7. The Lagoon Nebula
Next on our tour of this part of the sky is the wonderful Lagoon Nebula, M8. There are several ways you can go about tracking it down. Under dark skies it's visible to the naked eye, so if you're using binoculars you should be able to pick it out fairly easily about 6░ above the 'spout' of the Teapot asterism. If you're using a telescope you'll find the glowing nebula and its sparkling star cluster by slewing roughly 7░ to the west of M22. If you get stuck, remember that the nebula forms a rough isosceles triangle with mag. +2.8 Kaus Borealis (Lambda Sagittarii) and mag. +3.8 Mu Sagittarii.
Heading away from the Teapot asterism, we're now traversing some of the dark dust lanes that criss-cross this region of the Milky Way. We're going in the direction of an exquisite open cluster, made of some 150 stars, catalogued as M23. If you're using binoculars, scan a line from Mu Sagittarii to mag. +3.5 Xi Serpentis. You'll find M23 just less than halfway along. With a small telescope you can star hop from the Lagoon Nebula to the glittering M23 by using four stars as waypoints: mag. +5.8 HIP 88298, mag. +6.3 HIP 88760, mag. +6.8 HIP 88362 and mag. +7.5 HIP 88297.
From M23 we're going to cut right back across the band of the Milky Way to another lovely open cluster, M25, which is also in the constellation of Sagittarius. As you scan east across the sky with binoculars, take a moment to admire the stunning, densely packed star fields located roughly halfway between M23 and M25. Finding M25 with a small telescope is also fairly easy: simply point your finderscope at the 5th-magnitude star HIP 90806 and you'll find the glittering stars of M25 sitting around 45 arcminutes to the south of it.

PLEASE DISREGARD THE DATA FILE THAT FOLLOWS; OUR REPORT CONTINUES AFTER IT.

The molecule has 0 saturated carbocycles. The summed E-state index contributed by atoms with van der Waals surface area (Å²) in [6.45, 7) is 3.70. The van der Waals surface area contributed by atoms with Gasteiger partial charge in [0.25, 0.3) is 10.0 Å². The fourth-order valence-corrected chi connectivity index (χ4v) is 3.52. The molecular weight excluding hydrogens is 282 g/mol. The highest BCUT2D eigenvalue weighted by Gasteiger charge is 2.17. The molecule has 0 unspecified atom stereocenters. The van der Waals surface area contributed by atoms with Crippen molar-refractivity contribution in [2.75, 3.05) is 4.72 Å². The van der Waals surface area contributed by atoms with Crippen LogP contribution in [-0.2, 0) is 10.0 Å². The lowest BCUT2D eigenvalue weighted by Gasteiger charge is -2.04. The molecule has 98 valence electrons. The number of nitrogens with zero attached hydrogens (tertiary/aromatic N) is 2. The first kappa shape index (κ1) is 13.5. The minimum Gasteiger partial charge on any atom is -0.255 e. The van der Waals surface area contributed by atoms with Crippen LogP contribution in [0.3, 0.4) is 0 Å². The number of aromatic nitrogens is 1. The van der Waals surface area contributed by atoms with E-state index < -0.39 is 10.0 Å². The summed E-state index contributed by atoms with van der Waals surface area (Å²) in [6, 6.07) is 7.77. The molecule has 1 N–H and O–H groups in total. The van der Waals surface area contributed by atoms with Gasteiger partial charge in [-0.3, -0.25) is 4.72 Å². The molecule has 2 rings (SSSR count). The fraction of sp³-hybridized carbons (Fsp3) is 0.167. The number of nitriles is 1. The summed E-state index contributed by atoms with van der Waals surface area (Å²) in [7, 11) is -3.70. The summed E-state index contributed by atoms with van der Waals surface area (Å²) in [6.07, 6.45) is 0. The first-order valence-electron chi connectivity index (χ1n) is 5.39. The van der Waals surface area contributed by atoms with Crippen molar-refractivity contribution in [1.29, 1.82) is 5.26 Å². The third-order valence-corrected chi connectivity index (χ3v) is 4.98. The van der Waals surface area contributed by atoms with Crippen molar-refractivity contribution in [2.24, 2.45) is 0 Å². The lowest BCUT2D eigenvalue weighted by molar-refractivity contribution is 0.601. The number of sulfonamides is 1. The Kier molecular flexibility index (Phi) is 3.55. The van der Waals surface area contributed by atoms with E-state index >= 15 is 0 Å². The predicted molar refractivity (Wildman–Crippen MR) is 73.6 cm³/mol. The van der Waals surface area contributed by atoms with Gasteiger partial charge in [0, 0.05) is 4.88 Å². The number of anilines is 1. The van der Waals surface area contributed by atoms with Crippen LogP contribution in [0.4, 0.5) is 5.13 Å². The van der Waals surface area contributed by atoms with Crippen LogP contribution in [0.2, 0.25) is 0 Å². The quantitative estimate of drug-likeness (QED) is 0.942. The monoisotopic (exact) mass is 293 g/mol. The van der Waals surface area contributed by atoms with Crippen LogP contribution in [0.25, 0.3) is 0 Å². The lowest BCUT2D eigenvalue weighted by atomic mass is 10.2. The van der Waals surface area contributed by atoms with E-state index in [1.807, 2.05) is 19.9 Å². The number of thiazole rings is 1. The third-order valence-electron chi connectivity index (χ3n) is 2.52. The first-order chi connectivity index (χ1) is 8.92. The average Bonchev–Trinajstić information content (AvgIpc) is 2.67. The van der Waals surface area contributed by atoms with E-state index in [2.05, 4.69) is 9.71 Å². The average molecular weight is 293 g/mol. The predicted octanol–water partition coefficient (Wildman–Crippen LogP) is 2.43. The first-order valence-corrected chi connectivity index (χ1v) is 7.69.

10. The Eagle Nebula
Our final object on this leg of the tour is located a little higher up in the sky. It's the Eagle Nebula, M16. To get there we need to jump across the border from Sagittarius into the neighboring constellation of Serpens. Start by tracking roughly north from M25 to mag. +4.7 Gamma (g) Scuti. Once there, move west and up a little using mag. +6.7 HIP 90281 to guide you toward the nebula. With a small telescope you should have no problem seeing the cluster of stars in M16 and maybe a hint of the nebulosity itself.
11. The Wild Duck Cluster
We're now entering the third and final leg of our tour, which we begin in the constellation of Scutum, the Shield. This beautiful region of the summer night sky is home to edge of the Scutum Star Cloud and can be seen easily in binoculars. For a truly breathtaking view, use a telescope with a low-power eyepiece so you can really appreciate the open cluster and its starry environs.
12. The Coathanger
To get to our next object we're going to meander our way up the band of the Milky Way. The Coathanger, also known as Brocchi's Cluster, is a lovely grouping of stars that, you guessed it, looks like a coathanger — albeit an upside down one. To reach it from M11, use binoculars to work your way along the rich star fields in Aquila until you get to mag. +0.8 Altair (Alpha (a) Aquilae). Using Altair and the nearby mag. +2.7 Tarazed (Gamma (g) Aquilae) as pointers, head slightly northwest for about 12.5░. Dark skies and a good pair of binoculars are all you need to enjoy this gem.
13. The Dumbbell Nebula
Next up is the fascinating Dumbbell Nebula, M27, which sits in the constellation of Vulpecula. We don't have far to go, but we will need a change of equipment, as a small scope is the best instrument for observing this planetary nebula. There are ways you can star hop to M27, but an easy one is to simply point your scope's finder at the 3rd-magnitude Gamma Sagittae and track north for just over 3░. In a small scope M27 looks like a smudge of light, but in 6-to 8-inch instruments its dumbbell shape becomes much more obvious.
If you've reached this point having observed all the objects so far in one night, we salute you! Your reward will come in the form of one of the most beautiful double stars in the whole night sky, Albireo (Beta Cygni). Albireo is 3rd-magnitude, meaning it is easily visible to the naked eye. It sits at the head of Cygnus, the Swan, which is marked out by a large 'cross' of bright stars with mag. +1.3 Deneb at one end and Albireo at the other. Through a telescope, at high magnification, the two stars sparkle gold and blue — a wonderful sight on a warm summer evening.